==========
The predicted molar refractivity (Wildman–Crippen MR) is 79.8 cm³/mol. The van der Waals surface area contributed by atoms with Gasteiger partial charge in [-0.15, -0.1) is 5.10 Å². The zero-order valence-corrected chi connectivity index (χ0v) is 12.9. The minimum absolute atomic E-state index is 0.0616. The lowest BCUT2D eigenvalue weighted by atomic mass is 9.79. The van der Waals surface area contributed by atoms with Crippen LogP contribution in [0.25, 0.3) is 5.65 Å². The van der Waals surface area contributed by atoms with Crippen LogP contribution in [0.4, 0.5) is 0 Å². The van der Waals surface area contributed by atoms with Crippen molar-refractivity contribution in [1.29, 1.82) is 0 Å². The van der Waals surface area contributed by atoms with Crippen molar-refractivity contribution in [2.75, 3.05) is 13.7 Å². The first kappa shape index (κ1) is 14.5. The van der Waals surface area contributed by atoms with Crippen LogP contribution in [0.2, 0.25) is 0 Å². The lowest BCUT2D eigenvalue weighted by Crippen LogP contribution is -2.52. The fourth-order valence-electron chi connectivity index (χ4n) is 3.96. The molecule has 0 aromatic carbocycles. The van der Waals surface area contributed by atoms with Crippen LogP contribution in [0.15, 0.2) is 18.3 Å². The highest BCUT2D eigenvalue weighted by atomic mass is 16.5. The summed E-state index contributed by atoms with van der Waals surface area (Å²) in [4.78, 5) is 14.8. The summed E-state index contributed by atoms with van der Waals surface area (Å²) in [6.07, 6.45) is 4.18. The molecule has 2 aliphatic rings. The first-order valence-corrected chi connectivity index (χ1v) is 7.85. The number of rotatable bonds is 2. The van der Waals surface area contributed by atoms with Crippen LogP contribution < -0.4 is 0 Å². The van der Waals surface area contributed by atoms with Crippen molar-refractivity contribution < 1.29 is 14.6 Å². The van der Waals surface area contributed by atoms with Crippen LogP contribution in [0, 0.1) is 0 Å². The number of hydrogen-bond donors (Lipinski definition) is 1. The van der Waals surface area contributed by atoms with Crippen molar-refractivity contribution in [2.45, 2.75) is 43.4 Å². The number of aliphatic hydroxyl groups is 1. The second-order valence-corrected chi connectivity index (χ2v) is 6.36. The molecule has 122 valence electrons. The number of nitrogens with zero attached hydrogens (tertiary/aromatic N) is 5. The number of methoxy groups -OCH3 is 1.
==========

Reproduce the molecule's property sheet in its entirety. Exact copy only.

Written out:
The predicted molar refractivity (Wildman–Crippen MR) is 79.8 cm³/mol. The van der Waals surface area contributed by atoms with Gasteiger partial charge in [-0.15, -0.1) is 5.10 Å². The zero-order valence-corrected chi connectivity index (χ0v) is 12.9. The minimum absolute atomic E-state index is 0.0616. The lowest BCUT2D eigenvalue weighted by atomic mass is 9.79. The van der Waals surface area contributed by atoms with Crippen LogP contribution in [0.25, 0.3) is 5.65 Å². The van der Waals surface area contributed by atoms with Crippen LogP contribution in [0.4, 0.5) is 0 Å². The van der Waals surface area contributed by atoms with Crippen molar-refractivity contribution in [1.29, 1.82) is 0 Å². The van der Waals surface area contributed by atoms with Crippen molar-refractivity contribution in [2.75, 3.05) is 13.7 Å². The first kappa shape index (κ1) is 14.5. The van der Waals surface area contributed by atoms with Crippen LogP contribution in [0.2, 0.25) is 0 Å². The lowest BCUT2D eigenvalue weighted by Crippen LogP contribution is -2.52. The fourth-order valence-electron chi connectivity index (χ4n) is 3.96. The molecule has 0 aromatic carbocycles. The van der Waals surface area contributed by atoms with Crippen LogP contribution in [0.15, 0.2) is 18.3 Å². The highest BCUT2D eigenvalue weighted by atomic mass is 16.5. The summed E-state index contributed by atoms with van der Waals surface area (Å²) in [4.78, 5) is 14.8. The summed E-state index contributed by atoms with van der Waals surface area (Å²) in [6.07, 6.45) is 4.18. The molecule has 2 aliphatic rings. The first-order valence-corrected chi connectivity index (χ1v) is 7.85. The number of rotatable bonds is 2. The van der Waals surface area contributed by atoms with Crippen LogP contribution < -0.4 is 0 Å². The van der Waals surface area contributed by atoms with Crippen molar-refractivity contribution < 1.29 is 14.6 Å². The van der Waals surface area contributed by atoms with Crippen LogP contribution in [0, 0.1) is 0 Å². The number of hydrogen-bond donors (Lipinski definition) is 1. The van der Waals surface area contributed by atoms with Crippen molar-refractivity contribution in [2.45, 2.75) is 43.4 Å². The number of aliphatic hydroxyl groups is 1. The second-order valence-corrected chi connectivity index (χ2v) is 6.36. The molecule has 122 valence electrons. The number of nitrogens with zero attached hydrogens (tertiary/aromatic N) is 5. The number of methoxy groups -OCH3 is 1.